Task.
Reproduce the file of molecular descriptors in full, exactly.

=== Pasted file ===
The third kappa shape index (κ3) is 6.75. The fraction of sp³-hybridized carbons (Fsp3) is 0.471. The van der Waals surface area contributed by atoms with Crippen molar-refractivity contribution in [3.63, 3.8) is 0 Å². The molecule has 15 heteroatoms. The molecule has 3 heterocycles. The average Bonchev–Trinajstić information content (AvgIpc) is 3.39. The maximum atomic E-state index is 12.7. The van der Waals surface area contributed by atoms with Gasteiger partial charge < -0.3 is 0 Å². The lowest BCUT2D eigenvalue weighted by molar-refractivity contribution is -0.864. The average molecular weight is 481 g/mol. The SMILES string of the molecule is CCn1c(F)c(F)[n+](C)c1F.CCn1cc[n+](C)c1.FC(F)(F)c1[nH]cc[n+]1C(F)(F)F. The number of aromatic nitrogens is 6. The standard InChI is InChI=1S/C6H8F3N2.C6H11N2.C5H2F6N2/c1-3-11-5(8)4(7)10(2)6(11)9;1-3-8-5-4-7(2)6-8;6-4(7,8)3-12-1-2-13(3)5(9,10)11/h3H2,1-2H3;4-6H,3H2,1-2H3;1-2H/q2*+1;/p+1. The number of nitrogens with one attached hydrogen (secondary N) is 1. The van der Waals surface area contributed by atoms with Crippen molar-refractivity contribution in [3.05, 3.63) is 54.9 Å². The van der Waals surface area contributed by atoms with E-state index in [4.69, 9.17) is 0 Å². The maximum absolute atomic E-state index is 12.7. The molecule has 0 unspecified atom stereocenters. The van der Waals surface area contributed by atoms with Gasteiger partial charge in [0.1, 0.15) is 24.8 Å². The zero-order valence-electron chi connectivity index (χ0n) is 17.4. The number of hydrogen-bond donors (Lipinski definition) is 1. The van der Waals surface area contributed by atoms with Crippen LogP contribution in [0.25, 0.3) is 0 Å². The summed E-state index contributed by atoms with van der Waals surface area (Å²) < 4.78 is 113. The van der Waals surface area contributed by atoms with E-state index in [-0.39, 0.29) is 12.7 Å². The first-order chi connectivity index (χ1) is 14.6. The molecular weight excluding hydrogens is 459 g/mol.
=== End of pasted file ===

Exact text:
The third kappa shape index (κ3) is 6.75. The fraction of sp³-hybridized carbons (Fsp3) is 0.471. The van der Waals surface area contributed by atoms with Crippen molar-refractivity contribution in [3.63, 3.8) is 0 Å². The molecule has 15 heteroatoms. The molecule has 3 heterocycles. The average Bonchev–Trinajstić information content (AvgIpc) is 3.39. The maximum atomic E-state index is 12.7. The van der Waals surface area contributed by atoms with Gasteiger partial charge < -0.3 is 0 Å². The lowest BCUT2D eigenvalue weighted by molar-refractivity contribution is -0.864. The average molecular weight is 481 g/mol. The SMILES string of the molecule is CCn1c(F)c(F)[n+](C)c1F.CCn1cc[n+](C)c1.FC(F)(F)c1[nH]cc[n+]1C(F)(F)F. The number of aromatic nitrogens is 6. The standard InChI is InChI=1S/C6H8F3N2.C6H11N2.C5H2F6N2/c1-3-11-5(8)4(7)10(2)6(11)9;1-3-8-5-4-7(2)6-8;6-4(7,8)3-12-1-2-13(3)5(9,10)11/h3H2,1-2H3;4-6H,3H2,1-2H3;1-2H/q2*+1;/p+1. The number of nitrogens with one attached hydrogen (secondary N) is 1. The van der Waals surface area contributed by atoms with Crippen molar-refractivity contribution in [3.05, 3.63) is 54.9 Å². The van der Waals surface area contributed by atoms with E-state index in [4.69, 9.17) is 0 Å². The maximum absolute atomic E-state index is 12.7. The molecule has 0 unspecified atom stereocenters. The van der Waals surface area contributed by atoms with Gasteiger partial charge in [0.1, 0.15) is 24.8 Å². The zero-order valence-electron chi connectivity index (χ0n) is 17.4. The number of hydrogen-bond donors (Lipinski definition) is 1. The van der Waals surface area contributed by atoms with Crippen LogP contribution in [0.25, 0.3) is 0 Å². The summed E-state index contributed by atoms with van der Waals surface area (Å²) < 4.78 is 113. The van der Waals surface area contributed by atoms with E-state index in [-0.39, 0.29) is 12.7 Å². The first-order chi connectivity index (χ1) is 14.6. The molecular weight excluding hydrogens is 459 g/mol.